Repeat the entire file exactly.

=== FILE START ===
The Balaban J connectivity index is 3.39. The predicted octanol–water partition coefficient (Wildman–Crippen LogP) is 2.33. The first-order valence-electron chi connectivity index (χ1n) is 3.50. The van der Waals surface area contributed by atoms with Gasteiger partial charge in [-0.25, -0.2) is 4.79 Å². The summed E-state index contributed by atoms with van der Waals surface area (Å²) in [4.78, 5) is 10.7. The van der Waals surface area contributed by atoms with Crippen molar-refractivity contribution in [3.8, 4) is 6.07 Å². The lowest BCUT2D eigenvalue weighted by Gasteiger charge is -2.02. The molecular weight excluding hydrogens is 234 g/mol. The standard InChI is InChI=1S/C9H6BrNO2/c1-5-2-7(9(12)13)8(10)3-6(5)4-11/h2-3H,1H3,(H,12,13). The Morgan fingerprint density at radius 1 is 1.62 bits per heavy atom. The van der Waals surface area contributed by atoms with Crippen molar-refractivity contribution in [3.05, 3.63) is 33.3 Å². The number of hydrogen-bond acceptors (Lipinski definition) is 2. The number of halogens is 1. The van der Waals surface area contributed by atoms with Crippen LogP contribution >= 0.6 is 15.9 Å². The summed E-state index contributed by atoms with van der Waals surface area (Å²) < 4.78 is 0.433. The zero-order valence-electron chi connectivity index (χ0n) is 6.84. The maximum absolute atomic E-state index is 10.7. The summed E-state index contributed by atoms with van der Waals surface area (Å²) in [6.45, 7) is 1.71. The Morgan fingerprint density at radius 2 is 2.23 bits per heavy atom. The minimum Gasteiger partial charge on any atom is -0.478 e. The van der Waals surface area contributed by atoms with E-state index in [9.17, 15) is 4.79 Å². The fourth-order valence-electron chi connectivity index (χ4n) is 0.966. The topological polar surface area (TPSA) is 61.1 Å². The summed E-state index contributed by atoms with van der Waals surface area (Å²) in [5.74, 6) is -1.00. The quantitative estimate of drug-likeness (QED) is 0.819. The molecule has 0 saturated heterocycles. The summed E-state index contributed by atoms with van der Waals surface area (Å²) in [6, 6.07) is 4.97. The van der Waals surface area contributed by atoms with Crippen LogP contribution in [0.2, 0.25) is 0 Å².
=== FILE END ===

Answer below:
The Balaban J connectivity index is 3.39. The predicted octanol–water partition coefficient (Wildman–Crippen LogP) is 2.33. The first-order valence-electron chi connectivity index (χ1n) is 3.50. The van der Waals surface area contributed by atoms with Gasteiger partial charge in [-0.25, -0.2) is 4.79 Å². The summed E-state index contributed by atoms with van der Waals surface area (Å²) in [4.78, 5) is 10.7. The van der Waals surface area contributed by atoms with Crippen molar-refractivity contribution in [3.8, 4) is 6.07 Å². The lowest BCUT2D eigenvalue weighted by Gasteiger charge is -2.02. The molecular weight excluding hydrogens is 234 g/mol. The standard InChI is InChI=1S/C9H6BrNO2/c1-5-2-7(9(12)13)8(10)3-6(5)4-11/h2-3H,1H3,(H,12,13). The Morgan fingerprint density at radius 1 is 1.62 bits per heavy atom. The van der Waals surface area contributed by atoms with Crippen molar-refractivity contribution in [3.05, 3.63) is 33.3 Å². The number of hydrogen-bond acceptors (Lipinski definition) is 2. The number of halogens is 1. The van der Waals surface area contributed by atoms with Crippen LogP contribution >= 0.6 is 15.9 Å². The summed E-state index contributed by atoms with van der Waals surface area (Å²) < 4.78 is 0.433. The zero-order valence-electron chi connectivity index (χ0n) is 6.84. The maximum absolute atomic E-state index is 10.7. The summed E-state index contributed by atoms with van der Waals surface area (Å²) in [6.45, 7) is 1.71. The Morgan fingerprint density at radius 2 is 2.23 bits per heavy atom. The minimum Gasteiger partial charge on any atom is -0.478 e. The van der Waals surface area contributed by atoms with E-state index in [9.17, 15) is 4.79 Å². The fourth-order valence-electron chi connectivity index (χ4n) is 0.966. The topological polar surface area (TPSA) is 61.1 Å². The summed E-state index contributed by atoms with van der Waals surface area (Å²) in [5.74, 6) is -1.00. The quantitative estimate of drug-likeness (QED) is 0.819. The molecule has 0 saturated heterocycles. The summed E-state index contributed by atoms with van der Waals surface area (Å²) in [6, 6.07) is 4.97. The van der Waals surface area contributed by atoms with Crippen LogP contribution in [0.2, 0.25) is 0 Å².